Monday, February 29, 2016
What can a miracle do
but bring you back to me?
Miracles return us to memory, our own, our faith's, our religion's; miracles orient us toward the past made present, and protend to the advent of the miracle-for-us awaiting through hope for a future. Beyond any horizon of expectation, miracles surprise us by jarring the predictions of the natural world, or through uncanny synchronicity of events, those meaningful concurrences of the unexpected with presence.
Meillassoux's spectral dilemma compels him to remain open to the advent of [a] God, heretofore inexistent, now existent, whose effect instaurates past and present, resolves all death into life, all injustice into justice. Such a dilemma calls for a 'miracle' of sorts, one quite different from the Incarnation, which by Meillassoux's standard, accomplishes little more that a wrinkle in time that fails to point to anything. Incarnation as instauration: that would be something Meillassoux could sign on to; but that would be no miracle, but a mere prestige, a return to Eden on a magic carpet that whisks Eden to-us and for-us that's all a pocus which never knew a corpus. Eden brought back from the ruins would certainly make the past present, wiping away every injustice that occurred since its heyday; but how would that be real-for-us?
An all-immanent incarnation would not require a divine logos to unite to the human; the return of everything to immanence solves the spectral dilemma by simply starting again, ricorso. It fulfills a hope grounded in immanence and in a materialism that undermines and overmines the real object. Miracles simply do not happen that way. A miracle marries immanence with the wholly other. A miracle cuts a gap in immanence with an edge of reality that withdraws from its entry; it itself is tout autre. And if tout autre est tout autre, then the gift of death visited upon us in the Incarnation must go beyond immanence, perhaps to the transformation of immanence.
If we finally find God, we find him in the transformation of immanent existence, in the death of finitude as such, which is the gift of the death of death offered in the miracle of the Incarnation, the miracle of miracles that ground all miracles not within the horizon of being, but in the horizons of hope and love, in hoping and loving. Miracles provide the givenness of hope and love: a miracle is where hope and love are real.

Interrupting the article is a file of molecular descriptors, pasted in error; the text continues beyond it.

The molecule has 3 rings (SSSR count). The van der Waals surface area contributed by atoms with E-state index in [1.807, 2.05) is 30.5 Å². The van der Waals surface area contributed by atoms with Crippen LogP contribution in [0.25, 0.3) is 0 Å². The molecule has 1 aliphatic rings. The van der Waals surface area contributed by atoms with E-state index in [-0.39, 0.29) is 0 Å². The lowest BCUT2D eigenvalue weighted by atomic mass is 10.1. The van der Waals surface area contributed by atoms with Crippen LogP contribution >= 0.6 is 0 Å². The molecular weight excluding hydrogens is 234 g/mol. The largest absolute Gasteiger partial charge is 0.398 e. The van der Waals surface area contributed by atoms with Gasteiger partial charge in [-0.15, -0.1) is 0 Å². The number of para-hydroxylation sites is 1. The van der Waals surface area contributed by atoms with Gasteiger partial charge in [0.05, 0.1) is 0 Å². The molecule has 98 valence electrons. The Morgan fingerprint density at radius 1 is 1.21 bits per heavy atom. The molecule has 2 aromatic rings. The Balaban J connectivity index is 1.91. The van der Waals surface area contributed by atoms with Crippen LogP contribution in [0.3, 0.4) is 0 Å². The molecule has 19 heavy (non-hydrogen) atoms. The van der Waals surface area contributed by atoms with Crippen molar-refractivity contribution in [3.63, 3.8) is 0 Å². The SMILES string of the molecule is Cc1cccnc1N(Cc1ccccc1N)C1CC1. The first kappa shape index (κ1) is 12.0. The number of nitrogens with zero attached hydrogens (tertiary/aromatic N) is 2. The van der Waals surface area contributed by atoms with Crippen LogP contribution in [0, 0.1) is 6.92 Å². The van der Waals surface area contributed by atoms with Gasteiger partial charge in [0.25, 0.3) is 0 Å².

The Incarnation is not the virtual god proffered in expectation of the solution to the spectral dilemma. The Incarnation does not eradicate all misery, suffering and injustice in an instauration of a decrepit 'justice.' Instead, the Incarnation is the inauguration of the advent of the justice to come. Christ comes to witness to injustice, to experience every injustice, not to eradicate finitude but to validate it, and open it up to transformation.
The miracles of Christ are the signs of the in-breaking of transformation of creation, not the transformation of the Creator. They open us up to metanoia, a change of heart, but do not alter us by fiat. For every miracle accomplished, a million miracles are left undone. But hope and love encounter us in the countless, nearly invisible miracles that occur in every moment where hope and love give themselves, grounded as they are in the other, the interpersonal and inter-Personal, which authenticates them on their own terms of vertical experience.
All miracles are saturated phenomena, and they are as banal and as precious and unique as there are encounters of the reversibility of the visible and the invisible. Now you see them; now you don't. Hocus Pocus? Hocus Pocus declares verticality null and void in its idolatrous delimitation of the real. Is there any place in horizontal experience where the miraculous encounters the willful idolater? How broadly must horizontal experience spread before it discovers a productive, that is generative, synechism? How far down the horizontal plane must one go, how many metonymic signifiers down the road does it take to move, finally, paradigmatically, to the vertical? What syntagmatic occurrence loosens idolatry from the grip of delimitation, freeing into the vertical? Answer: a miracle. An impossible miracle made possible at the intersection of metonymy and metaphor, where a bump in the road calls the vehicle into being, and awakens idolatry from its ennui.